Late last night, I got myself involved in a Twitter conversation with @stufox, who works for Microsoft in New Zealand. I’ve never met Stu – but I do follow him and generally find his tweets interesting; however, it seems that we don’t agree on Microsoft’s approach to licensing Windows for virtual desktop infrastructure.
It started off with an article by Paul Venezia about the perfect storm of bad news for VDI that Stu thought was unfairly critical of Microsoft (and I agree that it is in many ways). The real point that upset Stu is that the article refers to “Microsoft’s draconian licensing for Windows XP VDI” and I didn’t help things when I piled in and said that, “at least from a managed service perspective. Windows client licensing makes VDI prohibitively expensive“.
Twitter’s 140 character messages don’t help much when you get into an argument, so I said I’d respond on this blog today. Let me make one thing clear – I’m not getting into a flame war with Stu, nor am I going to disclose anything from our conversation that isn’t already on our Twitter streams, I just want to explain, publicly, what one of my colleagues has been struggling with and for which, so far at least, Microsoft has been unable to provide a satisfactory solution. Hopefully Stu, someone else at Microsoft, or someone else in the virtualisation world will have an answer – and we can all be happy:
- Microsoft SPLA does not have a provision for Windows client operating systems, leaving two options: Vista Enterprise Centralized Desktop (VECD) for Microsoft volume licensing customers who have Software Assurance (SA); or Full Packaged Product (FPP).
- VECD is applied to a physical device used by a customer. It includes the operating system license for that device and allows them to use a virtualised desktop (e.g. in a VDI scenario). So, if you provide a hosted VDI service, how can you buy VECD for a device over which you have no control (remember, Windows client licenses are tied to hardware)?
- Furthermore how do you transfer that license from customer to customer, e.g. if a customer leases a virtual desktop for a few months.
- FPP is the most expensive way to license Microsoft products – that’s why most enterprises use volume licensing (although many do not have SA).
Stu asked me if I thought Microsoft should give away Windows for free. Of course not, not for free (but then I remembered that, after all, that is what they do with Windows Server if I buy Datacenter Edition). I understand that Microsoft is in business to make money. I also understand that all of those copies of Windows used for VDI need to be licensed but there also needs to be a way to do it at a reasonable price (perhaps the price that OEMs would pay to deploy Windows on physical hardware).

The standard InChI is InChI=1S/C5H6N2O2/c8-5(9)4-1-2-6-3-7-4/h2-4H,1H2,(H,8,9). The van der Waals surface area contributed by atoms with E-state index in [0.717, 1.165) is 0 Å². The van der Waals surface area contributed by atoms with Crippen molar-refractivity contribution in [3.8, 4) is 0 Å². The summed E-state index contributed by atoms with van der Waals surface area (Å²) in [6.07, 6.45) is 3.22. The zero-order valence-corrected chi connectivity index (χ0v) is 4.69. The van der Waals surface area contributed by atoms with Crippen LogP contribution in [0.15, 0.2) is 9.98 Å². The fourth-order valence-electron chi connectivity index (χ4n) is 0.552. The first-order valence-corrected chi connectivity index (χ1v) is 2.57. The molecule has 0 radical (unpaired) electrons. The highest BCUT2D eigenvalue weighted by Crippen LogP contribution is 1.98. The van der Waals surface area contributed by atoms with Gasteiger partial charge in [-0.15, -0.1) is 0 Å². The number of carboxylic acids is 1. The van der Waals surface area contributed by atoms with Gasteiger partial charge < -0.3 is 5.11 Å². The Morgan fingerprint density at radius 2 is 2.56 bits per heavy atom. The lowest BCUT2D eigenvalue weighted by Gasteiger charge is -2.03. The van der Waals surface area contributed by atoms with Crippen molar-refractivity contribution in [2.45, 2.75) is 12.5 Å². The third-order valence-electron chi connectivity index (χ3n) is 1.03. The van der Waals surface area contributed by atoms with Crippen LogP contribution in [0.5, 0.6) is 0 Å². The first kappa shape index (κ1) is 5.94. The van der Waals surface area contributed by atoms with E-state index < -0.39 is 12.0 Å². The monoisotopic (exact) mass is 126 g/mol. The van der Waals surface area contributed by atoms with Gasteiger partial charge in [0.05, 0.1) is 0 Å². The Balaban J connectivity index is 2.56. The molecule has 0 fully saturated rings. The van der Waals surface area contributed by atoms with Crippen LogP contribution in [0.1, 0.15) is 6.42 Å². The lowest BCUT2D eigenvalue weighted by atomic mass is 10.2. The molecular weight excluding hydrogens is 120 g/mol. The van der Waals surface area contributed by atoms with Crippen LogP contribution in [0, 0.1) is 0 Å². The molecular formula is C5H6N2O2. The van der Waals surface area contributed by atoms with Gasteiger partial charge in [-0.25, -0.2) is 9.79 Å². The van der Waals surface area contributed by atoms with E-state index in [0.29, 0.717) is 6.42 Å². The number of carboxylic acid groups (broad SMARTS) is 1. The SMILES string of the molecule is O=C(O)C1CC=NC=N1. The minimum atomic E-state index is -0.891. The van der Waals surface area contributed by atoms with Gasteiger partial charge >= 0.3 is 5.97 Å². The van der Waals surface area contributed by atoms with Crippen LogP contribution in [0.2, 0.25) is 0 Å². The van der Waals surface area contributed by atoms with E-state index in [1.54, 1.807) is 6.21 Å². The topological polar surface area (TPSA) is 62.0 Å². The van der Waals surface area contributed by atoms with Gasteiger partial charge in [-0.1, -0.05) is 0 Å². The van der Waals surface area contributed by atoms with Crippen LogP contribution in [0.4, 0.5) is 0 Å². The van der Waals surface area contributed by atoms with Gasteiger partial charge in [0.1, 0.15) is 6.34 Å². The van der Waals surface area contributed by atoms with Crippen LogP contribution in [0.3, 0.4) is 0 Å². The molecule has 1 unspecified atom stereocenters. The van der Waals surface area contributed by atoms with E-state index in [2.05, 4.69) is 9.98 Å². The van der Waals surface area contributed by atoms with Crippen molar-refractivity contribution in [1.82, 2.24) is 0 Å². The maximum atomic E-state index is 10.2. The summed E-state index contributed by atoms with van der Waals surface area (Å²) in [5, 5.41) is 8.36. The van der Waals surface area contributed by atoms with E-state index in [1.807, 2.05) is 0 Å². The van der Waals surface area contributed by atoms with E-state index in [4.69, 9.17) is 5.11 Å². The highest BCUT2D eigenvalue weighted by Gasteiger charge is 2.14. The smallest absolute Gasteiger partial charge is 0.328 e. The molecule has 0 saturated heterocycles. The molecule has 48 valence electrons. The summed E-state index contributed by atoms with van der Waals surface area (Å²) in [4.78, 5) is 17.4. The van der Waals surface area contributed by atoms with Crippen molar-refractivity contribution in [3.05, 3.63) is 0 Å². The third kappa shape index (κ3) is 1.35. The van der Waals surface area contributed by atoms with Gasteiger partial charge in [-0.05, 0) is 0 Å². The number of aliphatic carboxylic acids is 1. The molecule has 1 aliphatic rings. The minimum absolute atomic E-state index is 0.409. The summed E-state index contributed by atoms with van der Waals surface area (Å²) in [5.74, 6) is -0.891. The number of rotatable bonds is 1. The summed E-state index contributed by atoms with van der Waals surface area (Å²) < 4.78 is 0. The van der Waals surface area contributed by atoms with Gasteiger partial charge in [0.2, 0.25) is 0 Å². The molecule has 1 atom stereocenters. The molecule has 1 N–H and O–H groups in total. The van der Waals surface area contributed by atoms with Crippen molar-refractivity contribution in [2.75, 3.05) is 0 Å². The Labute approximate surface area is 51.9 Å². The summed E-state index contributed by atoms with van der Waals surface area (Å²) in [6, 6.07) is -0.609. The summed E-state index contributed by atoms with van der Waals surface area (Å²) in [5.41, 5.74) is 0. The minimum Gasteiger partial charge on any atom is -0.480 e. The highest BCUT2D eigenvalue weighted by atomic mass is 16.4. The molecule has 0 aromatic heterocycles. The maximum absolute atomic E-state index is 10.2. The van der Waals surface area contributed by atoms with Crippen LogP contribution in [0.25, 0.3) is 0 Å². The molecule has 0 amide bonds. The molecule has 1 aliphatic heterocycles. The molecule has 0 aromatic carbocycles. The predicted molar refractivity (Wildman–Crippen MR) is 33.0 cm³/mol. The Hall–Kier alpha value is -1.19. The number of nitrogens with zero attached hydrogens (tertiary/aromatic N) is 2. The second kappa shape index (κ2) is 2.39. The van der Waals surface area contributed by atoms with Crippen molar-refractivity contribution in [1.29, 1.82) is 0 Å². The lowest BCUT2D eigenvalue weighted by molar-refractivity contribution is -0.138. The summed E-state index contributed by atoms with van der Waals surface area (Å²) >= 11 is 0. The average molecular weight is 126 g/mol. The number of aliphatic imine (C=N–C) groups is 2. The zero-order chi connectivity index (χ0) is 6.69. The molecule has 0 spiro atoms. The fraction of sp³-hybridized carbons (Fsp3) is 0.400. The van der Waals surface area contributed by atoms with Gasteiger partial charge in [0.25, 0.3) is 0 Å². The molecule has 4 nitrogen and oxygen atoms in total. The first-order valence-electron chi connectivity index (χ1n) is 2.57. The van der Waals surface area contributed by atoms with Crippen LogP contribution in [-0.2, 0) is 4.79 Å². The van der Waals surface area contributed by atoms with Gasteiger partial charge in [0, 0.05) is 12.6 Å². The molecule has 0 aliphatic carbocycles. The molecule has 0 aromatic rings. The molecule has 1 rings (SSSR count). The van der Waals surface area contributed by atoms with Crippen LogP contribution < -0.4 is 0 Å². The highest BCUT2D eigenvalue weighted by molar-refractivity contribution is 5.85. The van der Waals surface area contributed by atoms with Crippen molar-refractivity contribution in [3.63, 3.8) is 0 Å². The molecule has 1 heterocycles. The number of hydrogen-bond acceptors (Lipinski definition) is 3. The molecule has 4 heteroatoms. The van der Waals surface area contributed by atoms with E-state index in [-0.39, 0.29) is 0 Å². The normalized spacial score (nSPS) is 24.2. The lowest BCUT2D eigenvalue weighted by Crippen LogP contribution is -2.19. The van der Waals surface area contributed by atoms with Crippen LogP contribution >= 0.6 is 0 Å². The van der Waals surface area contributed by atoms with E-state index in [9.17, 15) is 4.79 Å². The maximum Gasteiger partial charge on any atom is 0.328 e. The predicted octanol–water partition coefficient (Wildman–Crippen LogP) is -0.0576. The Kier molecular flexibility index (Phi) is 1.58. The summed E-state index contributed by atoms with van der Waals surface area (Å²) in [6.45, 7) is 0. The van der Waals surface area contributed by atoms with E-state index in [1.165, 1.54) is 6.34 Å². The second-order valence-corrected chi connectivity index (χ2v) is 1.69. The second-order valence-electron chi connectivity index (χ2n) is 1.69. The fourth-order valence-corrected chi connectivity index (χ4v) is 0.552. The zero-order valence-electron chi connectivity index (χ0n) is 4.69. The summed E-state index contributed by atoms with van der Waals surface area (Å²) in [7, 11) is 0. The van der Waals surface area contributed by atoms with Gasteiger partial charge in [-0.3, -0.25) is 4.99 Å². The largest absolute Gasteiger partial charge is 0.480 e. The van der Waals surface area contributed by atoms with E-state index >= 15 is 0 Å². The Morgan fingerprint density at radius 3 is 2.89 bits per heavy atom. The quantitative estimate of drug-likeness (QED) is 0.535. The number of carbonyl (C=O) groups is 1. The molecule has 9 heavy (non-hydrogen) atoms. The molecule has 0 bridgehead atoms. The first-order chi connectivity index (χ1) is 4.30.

Stu’s final (for now) public comment on the subject was that “Blaming VECD licensing for ruining VDI is like saying ‘I’d buy the Ferrari if the engine wasn’t so expensive’“. Sure, VDI is not a cheap option (so a supercar like a Ferrari is probably the right analogy). It requires a significant infrastructure investment and there are technical challenges to overcome (e.g. for multimedia support). In many cases, VDI may be more elegant and more manageable but it presents a higher risk and greater cost than a well-managed traditional desktop solution (many desktop deployments fail in the well-managed part of that). So, the real issue with VDI is not Windows licensing – but Windows Licensing is, nevertheless, one of the “engine” components that needs to be fixed before this metaphorical Ferrari becomes affordable. Particularly when organisations are used to running a fleet of mid-priced diesel saloons.
VDI is not a “silver bullet”. I believe that VDI is, and will continue to be, a niche technology (albeit a significant niche – in the way that thin client/server-based computing has been for the last decade). What I mean by this is that there will be a significant number of customers that deploy VDI, but there will be many more for whom it is not appropriate, regardless of the cost. For many, the traditional “thick” client, even on thinner hardware, and maybe even running virtualised on the desktop, will continue to be the norm for some time to come. But if Microsoft were to sort out their licensing model, then VDI might become a little more attractive for some of us. Let’s give Microsoft the benefit of the doubt here – maybe they are not sabotaging desktop virtualisation – but how, exactly, is a company supposed to license a hosted VDI solution with Windows?
Licensing does tend to follow technology and we’ve seen instances in the past where Microsoft’s virtualisation licensing policies have changed as a result of new technology that they have introduced. Perhaps when Windows Server 2008 R2 hits the streets and Remote Desktop Services allows provides a Microsoft product to act as a VDI broker, we’ll see some more sensible licensing policies for VDI with Windows…